Here are some tunes suitable for a wedding entrance, or a stately
Here are some traditional
wedding pieces I adapted for the bagpipes:
Bridal March - so many folks have asked about this, I decided to
make a recording so folks could see if they liked it on the pipes. What
do you think?
Bagpipe Voluntary - Some
customers requested the "Trumpet Voluntary" for their
upcoming wedding. Well, it's not quite Masterpiece Theater, but
here it is!
Water Music, Handel
Ode to Joy - the theme from
Beethoven's Symphony #9.
and here are some wonderful Scots and Irish tunes I've used for
Wedding Music from Braveheart
there's a lovely flute/tinwhistle theme, followed by the Irish pipes;
here they are on the Scottish Highland pipes. If your ears are good, you
can detect I added just a little
electronically - it just seemed to call out for it!
All Those Endearing Young
- often used for a bride's entrance, or the
Flora MacDonald's Love Song
I heard two fiddlers playing this lovely melody and I adapted it for
wonderful, stately melody
a Course for Lewis
- this beautiful melody tells the story of a
young man encouraging his fiancee to journey with him back to the Isle
of Lewis where they were both born. The evocative strains of the
song suit the the occasion of bringing a bride down the aisle, don't
- a traditional Scots song, lovely and stately.
Flower of Scotland
- this is
a slow air in 3/4 time, a lovely melody.
Bells of St. Marys
- from the Bing
Crosby film. A customer requested this for her wedding, and it's such
a pretty tune!
- here's a set
melodies I adapted from "Titanic" - the first theme is played in the
background a great deal during some of the emotional moments. "My
Heart Will Go On" follows. (Note: I added a little
electronic reverb here, it just seemed to call for it!)
She Moved Through the Fair
- here's a lovely Irish tune often used for processionals.
"You Raise Me Up" - no clip here, but it's a tune many folks know.
When the wedded couple is presented to the congregation and the
piper plays them out to the front of the church, a joyful, sprightly
tune is called for. Tunes like "Scotland the Brave" (above)
Wedding" are just the thing - a happy, foot-tapping
tune to accentuate the
joy of the occasion!
Playing Before and after the Wedding
When I'm asked to play as the guests arrive, and after
the ceremony is over, I play medleys of Scottish and Irish tunes - all
sorts of marches, dance tunes (waltzes, hornpipes, jigs), separated by
slower songs to vary the music for the listener. I've made a couple of
mp3s of representative medleys, to give some idea what I end up
playing. Since I know a couple hundred tunes, what I play for you
probably won't be exactly the same, but it'll have the same musical
Note: the following mp3s only contain portions of the
tunes mentioned, to make them shorter to listen to.
Medley 1: Here, I start out
with a slow air "Come to the Hills", and follow it with a 3/4 march
"Lochanside", followed by another march (4/4) "Flora Duncan"
followed by another march
(6/8/) "John Burgess". I slow it down with a slow air "Classical
Bob" (don't ask me about these titles!), then into a couple of quick
jigs "Kesh Jig/Rockin' the Baby" followed by a fast "Carnival
Reel" with a fancy ending.
Medley 2: Here I start off with some
classic Scottish 6/8 marches, then into a charming waltz "The Ass in
the Graveyard". From there, it's into a bouncy hornpipe, "Bruce Gandy's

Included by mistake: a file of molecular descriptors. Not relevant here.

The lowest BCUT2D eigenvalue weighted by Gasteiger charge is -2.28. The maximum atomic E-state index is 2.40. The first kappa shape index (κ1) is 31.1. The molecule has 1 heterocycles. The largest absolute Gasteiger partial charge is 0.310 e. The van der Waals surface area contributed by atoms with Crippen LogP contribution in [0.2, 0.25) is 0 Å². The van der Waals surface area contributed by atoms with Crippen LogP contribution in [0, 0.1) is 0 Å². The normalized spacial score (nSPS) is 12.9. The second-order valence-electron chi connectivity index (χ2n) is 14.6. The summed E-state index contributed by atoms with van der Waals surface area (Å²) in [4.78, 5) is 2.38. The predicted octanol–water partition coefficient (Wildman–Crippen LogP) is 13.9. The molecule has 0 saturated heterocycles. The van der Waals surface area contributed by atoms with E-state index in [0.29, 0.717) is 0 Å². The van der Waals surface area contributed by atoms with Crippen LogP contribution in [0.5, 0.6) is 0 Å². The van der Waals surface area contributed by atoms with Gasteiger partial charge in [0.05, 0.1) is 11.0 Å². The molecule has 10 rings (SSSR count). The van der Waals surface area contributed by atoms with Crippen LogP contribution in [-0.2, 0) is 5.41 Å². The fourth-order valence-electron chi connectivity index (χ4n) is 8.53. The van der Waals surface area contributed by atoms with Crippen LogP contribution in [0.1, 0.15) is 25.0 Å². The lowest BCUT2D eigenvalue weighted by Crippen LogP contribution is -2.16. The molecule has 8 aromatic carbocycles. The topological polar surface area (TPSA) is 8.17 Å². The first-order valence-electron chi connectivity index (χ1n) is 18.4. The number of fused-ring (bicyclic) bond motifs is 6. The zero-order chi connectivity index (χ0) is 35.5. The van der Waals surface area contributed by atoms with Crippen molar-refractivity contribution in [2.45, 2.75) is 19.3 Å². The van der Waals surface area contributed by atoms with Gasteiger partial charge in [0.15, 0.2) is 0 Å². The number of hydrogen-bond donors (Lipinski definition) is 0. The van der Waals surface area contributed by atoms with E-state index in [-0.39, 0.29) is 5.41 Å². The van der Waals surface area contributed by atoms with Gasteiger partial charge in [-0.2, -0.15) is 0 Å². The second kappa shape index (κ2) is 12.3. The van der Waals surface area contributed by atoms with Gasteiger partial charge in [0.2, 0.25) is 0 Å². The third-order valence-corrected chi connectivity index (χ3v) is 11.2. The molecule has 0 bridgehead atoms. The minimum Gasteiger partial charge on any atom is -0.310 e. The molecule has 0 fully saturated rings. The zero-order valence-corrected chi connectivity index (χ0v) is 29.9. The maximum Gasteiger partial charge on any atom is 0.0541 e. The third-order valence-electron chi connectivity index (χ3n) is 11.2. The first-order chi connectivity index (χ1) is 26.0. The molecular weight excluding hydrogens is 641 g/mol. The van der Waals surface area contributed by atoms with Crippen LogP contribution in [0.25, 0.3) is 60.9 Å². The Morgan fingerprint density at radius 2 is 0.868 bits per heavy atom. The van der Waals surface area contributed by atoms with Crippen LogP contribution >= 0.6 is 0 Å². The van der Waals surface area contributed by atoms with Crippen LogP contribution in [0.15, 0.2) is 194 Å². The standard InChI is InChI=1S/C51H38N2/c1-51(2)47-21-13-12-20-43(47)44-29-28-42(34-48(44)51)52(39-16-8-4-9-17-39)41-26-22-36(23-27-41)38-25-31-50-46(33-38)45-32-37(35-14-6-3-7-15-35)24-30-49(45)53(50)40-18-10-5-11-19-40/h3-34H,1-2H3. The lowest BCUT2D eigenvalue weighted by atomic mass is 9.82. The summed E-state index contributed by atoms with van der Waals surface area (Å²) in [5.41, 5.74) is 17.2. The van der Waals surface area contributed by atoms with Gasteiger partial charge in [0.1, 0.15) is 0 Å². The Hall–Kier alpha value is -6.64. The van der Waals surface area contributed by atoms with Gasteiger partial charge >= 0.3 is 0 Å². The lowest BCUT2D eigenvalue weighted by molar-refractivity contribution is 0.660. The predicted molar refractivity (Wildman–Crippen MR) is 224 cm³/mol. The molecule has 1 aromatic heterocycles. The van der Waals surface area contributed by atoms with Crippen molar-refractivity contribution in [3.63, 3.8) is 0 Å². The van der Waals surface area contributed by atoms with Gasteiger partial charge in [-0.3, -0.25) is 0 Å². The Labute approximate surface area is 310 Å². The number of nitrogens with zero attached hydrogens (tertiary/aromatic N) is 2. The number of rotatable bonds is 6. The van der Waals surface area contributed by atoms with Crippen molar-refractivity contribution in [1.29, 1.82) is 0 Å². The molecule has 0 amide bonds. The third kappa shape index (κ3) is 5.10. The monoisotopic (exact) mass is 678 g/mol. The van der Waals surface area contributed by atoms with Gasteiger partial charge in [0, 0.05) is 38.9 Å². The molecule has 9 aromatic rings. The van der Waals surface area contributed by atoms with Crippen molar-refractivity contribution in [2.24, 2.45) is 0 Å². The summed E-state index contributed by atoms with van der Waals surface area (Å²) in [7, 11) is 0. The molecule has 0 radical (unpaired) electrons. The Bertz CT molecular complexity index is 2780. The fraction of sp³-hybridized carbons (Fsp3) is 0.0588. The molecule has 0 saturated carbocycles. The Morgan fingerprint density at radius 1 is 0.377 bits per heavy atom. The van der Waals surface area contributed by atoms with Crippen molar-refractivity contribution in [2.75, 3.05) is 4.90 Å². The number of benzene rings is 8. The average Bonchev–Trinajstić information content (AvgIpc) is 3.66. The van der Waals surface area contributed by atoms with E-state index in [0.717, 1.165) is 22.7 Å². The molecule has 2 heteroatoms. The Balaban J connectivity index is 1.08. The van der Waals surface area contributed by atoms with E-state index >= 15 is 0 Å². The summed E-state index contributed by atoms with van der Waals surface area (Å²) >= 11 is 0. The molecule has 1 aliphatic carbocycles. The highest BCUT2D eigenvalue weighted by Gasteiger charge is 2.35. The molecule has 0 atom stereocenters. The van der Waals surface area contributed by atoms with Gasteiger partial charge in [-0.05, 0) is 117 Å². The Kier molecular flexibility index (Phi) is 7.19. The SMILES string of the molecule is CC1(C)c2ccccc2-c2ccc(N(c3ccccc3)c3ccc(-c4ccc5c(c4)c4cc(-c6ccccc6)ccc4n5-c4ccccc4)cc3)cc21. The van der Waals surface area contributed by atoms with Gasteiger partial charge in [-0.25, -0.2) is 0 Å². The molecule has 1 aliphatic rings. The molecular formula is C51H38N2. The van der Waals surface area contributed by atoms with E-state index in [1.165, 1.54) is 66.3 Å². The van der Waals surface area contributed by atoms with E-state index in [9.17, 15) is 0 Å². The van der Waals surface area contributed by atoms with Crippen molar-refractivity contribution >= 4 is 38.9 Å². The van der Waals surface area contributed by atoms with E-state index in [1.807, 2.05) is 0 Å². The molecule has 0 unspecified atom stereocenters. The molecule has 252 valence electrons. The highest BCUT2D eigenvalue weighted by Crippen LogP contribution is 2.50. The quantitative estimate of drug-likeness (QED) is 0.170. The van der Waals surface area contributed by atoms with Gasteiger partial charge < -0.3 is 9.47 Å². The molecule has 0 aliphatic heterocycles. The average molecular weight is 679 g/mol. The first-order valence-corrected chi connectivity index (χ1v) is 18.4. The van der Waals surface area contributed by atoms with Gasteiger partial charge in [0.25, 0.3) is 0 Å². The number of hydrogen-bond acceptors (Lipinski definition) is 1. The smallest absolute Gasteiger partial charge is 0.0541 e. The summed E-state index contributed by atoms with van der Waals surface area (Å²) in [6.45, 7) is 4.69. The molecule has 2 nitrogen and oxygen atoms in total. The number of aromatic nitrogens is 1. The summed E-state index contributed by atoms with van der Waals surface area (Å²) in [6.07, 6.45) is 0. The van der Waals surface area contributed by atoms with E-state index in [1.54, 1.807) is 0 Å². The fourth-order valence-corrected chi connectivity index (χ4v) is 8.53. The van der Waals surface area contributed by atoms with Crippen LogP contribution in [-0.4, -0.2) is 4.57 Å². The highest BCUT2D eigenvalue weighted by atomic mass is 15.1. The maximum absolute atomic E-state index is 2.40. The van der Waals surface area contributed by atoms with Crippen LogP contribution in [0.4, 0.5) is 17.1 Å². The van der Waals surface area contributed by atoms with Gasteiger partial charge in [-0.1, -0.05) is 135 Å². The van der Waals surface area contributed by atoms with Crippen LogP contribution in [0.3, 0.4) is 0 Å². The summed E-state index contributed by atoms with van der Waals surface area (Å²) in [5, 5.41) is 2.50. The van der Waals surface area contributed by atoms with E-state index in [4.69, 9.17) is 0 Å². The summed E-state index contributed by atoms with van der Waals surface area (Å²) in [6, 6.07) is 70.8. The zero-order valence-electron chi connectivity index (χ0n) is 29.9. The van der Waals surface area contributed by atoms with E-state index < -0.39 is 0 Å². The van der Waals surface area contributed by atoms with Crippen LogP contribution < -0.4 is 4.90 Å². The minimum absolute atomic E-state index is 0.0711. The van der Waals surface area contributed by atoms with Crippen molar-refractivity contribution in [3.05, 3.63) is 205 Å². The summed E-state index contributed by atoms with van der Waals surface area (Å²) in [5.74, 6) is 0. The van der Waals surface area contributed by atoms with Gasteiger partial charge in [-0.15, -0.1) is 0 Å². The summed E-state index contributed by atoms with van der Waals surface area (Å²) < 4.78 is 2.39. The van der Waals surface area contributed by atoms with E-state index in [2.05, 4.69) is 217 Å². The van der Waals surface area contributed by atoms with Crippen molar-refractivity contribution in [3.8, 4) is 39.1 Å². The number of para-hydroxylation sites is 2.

Dusty Chanter", followed by a jig "The Judge's Dilemma" with a fun
Amazing Grace is often
played at memorial services, of
I've played at many military services where the Honor
Guard was not able to bring a bugler, and offered to play "Taps"
Hymn, also called "Eternal
Father, Strong to Save", is often played at military memorial services,
for Navy veterans.
Danny Boy sounds wonderful on the
pipes and I'm often asked to play it at memorial services.
If you're looking for someone to play bugle at a ceremony (for
instance, "Taps" at a memorial), you might contact Bugles Across
They're an organization providing buglers to play "Taps" for veteran's
ceremonies. Their local representative in San Diego is Michael
85 863 3370. Also, Roy Zanni, 858 566 8123, is an active member of Bugles Across America.
At memorial ceremonies, I often play beforehand, as folks are arriving,
and sometimes after the ceremony is over, as folks are chatting and
remembering. I tend to play a whole series of Scottish airs and songs
of a memorial nature - classics Scots songs like "Flowers of the
Forest", "Will Ye No' Come Back Again", and "Lord Lovat's Lament"
(not a sad tune, despite the word Lament in the title), Irish tunes
like "Minstrel Boy" and "Let Erin Remember", songs that commemorate men
and women ("Fair Maid of Barra", "Hector the Hero"), and many songs
that have to do with moving on ("Skye Boat Song", "Setting a Course for
Lewis"). The titles aren't so important, but I try to provide
pretty and "not-sad" tunes for background as people assemble. etc.
Military Dining-In Ceremonies
Here are some American patriotic tunes, suitable for ceremonies:
God Bless America
America the Beautiful
My Country 'Tis of Thee
and some military songs:
the Marine Corps Hymn
Army anthem ("When the Caissons Go Rolling
Often, I'm asked to play a nation's national anthem, when
appropriate; here are a few that I've adapted:
The Star Spangled Banner - we know how hard it can be to sing this, it
has such a wide range. Adapting that range to the 9 notes of the
bagpipe is tricky, but I believe I play a very nice version of it.
Certainly the US Marine and Navy ceremonies that have had me play it
for considered it a good adaptation.
Canadian national anthem (Oh, Canada) - again, a few notes have
to be changed to conform to the bagpipe's scale, but the melody is all
Irish National Anthem